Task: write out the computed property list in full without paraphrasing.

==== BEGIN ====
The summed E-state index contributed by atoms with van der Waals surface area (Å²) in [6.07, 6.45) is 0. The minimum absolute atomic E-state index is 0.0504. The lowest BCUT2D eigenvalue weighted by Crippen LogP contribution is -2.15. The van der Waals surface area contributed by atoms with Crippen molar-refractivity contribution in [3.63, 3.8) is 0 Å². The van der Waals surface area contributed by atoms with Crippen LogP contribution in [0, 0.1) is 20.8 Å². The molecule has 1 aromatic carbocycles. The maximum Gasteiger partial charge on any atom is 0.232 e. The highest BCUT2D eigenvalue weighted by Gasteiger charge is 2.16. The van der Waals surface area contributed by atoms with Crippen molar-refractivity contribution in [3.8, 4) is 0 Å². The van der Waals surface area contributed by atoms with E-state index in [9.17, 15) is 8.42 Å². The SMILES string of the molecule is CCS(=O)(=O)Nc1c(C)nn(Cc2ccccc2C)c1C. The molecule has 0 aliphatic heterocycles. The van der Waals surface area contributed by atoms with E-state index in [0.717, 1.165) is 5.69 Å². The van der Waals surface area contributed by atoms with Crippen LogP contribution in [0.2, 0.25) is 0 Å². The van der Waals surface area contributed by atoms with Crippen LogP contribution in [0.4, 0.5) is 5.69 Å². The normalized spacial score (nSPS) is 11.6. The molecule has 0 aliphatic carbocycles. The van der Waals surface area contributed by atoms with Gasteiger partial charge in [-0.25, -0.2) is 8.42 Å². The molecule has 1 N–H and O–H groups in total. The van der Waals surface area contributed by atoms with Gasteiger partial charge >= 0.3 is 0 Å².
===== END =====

The summed E-state index contributed by atoms with van der Waals surface area (Å²) in [6.07, 6.45) is 0. The minimum absolute atomic E-state index is 0.0504. The lowest BCUT2D eigenvalue weighted by Crippen LogP contribution is -2.15. The van der Waals surface area contributed by atoms with Crippen molar-refractivity contribution in [3.63, 3.8) is 0 Å². The van der Waals surface area contributed by atoms with Crippen LogP contribution in [0, 0.1) is 20.8 Å². The molecule has 1 aromatic carbocycles. The maximum Gasteiger partial charge on any atom is 0.232 e. The highest BCUT2D eigenvalue weighted by Gasteiger charge is 2.16. The van der Waals surface area contributed by atoms with Crippen molar-refractivity contribution in [3.8, 4) is 0 Å². The van der Waals surface area contributed by atoms with E-state index in [9.17, 15) is 8.42 Å². The SMILES string of the molecule is CCS(=O)(=O)Nc1c(C)nn(Cc2ccccc2C)c1C. The molecule has 0 aliphatic heterocycles. The van der Waals surface area contributed by atoms with E-state index in [0.717, 1.165) is 5.69 Å². The van der Waals surface area contributed by atoms with Crippen LogP contribution in [0.2, 0.25) is 0 Å². The van der Waals surface area contributed by atoms with Crippen LogP contribution in [0.4, 0.5) is 5.69 Å². The normalized spacial score (nSPS) is 11.6. The molecule has 0 aliphatic carbocycles. The van der Waals surface area contributed by atoms with Gasteiger partial charge in [-0.25, -0.2) is 8.42 Å². The molecule has 1 N–H and O–H groups in total. The van der Waals surface area contributed by atoms with Gasteiger partial charge >= 0.3 is 0 Å².